I often overlook Trumpeter because my camera does not like red (neither do I), and its lack of fragrance makes it unexciting. Unloved and forgotten, it persists in pumping out an amazing bounty of cheerful blooms all year undeterred either by heat or by cold. The foliage is completely clean and plentiful. I appreciate its exuberance and it has earned a permanent place in my garden (if not in my heart).

I am amazed at how tough and resilient Secret Garden Musk Climber is despite the deceptive fragility of its blooms. The blooms last a day and drop off cleanly in the evening, with many more to look forward to next morning.

Below are the runners-up. Many of my other roses have sensibly shut down and are hopefully saving their energy until the heat goes down.

Général Barthelot does not look bad at all for a young rose facing full west. I would have expected those red petals to crisp much more.

Prinzessin Marie von Arenberg has very lovely delicate blooms. It gets only morning sun. Thrips love it.

Imagine. Southern exposure, lots of blooms and really beautifully clean foliage. Not much fragrance.

Tina Marie. The blooms are tiny in the heat, but hold up pretty well. Great fragrance. The spotty leaves are those of Golden Celebration :).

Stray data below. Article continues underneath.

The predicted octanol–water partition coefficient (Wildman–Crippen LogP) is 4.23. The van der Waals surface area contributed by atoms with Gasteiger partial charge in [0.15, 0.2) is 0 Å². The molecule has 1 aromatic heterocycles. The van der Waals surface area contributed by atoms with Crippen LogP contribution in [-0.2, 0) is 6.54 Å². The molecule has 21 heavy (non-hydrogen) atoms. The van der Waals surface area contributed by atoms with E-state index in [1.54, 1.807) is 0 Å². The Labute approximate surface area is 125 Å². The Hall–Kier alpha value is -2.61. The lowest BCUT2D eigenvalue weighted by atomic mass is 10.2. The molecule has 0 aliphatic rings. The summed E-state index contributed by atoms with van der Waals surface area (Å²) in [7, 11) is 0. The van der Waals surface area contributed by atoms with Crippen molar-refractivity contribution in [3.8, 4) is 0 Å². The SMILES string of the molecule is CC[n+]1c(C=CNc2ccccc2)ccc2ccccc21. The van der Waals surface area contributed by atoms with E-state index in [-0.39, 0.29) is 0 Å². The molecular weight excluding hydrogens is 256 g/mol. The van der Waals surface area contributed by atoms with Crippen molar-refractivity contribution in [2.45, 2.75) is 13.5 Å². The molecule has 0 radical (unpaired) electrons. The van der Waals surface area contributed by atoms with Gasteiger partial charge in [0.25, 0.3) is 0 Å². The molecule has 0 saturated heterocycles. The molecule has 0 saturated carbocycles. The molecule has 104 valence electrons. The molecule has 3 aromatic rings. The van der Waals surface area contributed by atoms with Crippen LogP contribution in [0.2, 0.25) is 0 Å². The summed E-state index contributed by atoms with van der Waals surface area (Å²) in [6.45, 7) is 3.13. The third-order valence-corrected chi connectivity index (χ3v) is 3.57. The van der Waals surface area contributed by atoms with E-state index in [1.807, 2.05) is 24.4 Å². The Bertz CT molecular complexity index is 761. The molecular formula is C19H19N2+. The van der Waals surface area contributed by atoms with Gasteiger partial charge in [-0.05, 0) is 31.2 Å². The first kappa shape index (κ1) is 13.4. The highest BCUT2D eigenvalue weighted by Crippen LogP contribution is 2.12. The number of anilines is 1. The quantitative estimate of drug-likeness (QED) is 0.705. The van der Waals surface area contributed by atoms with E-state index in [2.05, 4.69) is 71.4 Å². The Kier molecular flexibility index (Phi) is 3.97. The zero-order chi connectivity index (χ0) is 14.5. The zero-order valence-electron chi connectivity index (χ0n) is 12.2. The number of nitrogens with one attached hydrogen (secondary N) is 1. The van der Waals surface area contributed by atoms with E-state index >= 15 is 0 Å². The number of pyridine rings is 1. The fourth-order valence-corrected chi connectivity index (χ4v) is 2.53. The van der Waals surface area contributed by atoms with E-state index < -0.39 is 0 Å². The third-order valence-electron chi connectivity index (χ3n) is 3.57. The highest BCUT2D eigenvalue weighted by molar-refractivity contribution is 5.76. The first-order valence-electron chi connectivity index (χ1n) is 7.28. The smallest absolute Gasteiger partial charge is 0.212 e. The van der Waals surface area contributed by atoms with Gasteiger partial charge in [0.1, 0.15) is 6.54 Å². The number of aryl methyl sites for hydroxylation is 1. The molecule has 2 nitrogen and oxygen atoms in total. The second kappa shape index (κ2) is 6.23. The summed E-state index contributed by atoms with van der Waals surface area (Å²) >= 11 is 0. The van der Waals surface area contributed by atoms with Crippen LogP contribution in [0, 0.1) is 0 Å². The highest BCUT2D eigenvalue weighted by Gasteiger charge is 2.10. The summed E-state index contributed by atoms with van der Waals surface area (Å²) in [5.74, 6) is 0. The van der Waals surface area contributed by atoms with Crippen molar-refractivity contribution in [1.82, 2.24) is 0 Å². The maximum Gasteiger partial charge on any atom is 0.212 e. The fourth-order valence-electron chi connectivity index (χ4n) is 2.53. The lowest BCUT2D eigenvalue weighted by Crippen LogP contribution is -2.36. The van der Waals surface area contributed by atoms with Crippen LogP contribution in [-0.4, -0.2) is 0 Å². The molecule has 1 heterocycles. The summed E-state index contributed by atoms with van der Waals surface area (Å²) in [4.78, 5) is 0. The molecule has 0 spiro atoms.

Edina looks so cool and fresh. Not much damage to its delicate blooms at all. Clean foliage and good vigor.

September Morn. Those strawberry ice cream swirls only begin to brown a little after a few days. It handles the heat very well. 

An honorable mention goes to my rugosa roses which are not blooming but whose colorful hips add a welcome (and as yet unshriveled) touch to the garden.

Purple Pavement

Among companion plants, my small collection of lavenders, ornamental oreganos, penstemons, hardy geraniums, salvias and agastache all handle the heat very well. Tomatoes seem to ripen in a matter of minutes, and peaches and plums are getting sweeter and sweeter. There are good sides to a heat wave too :).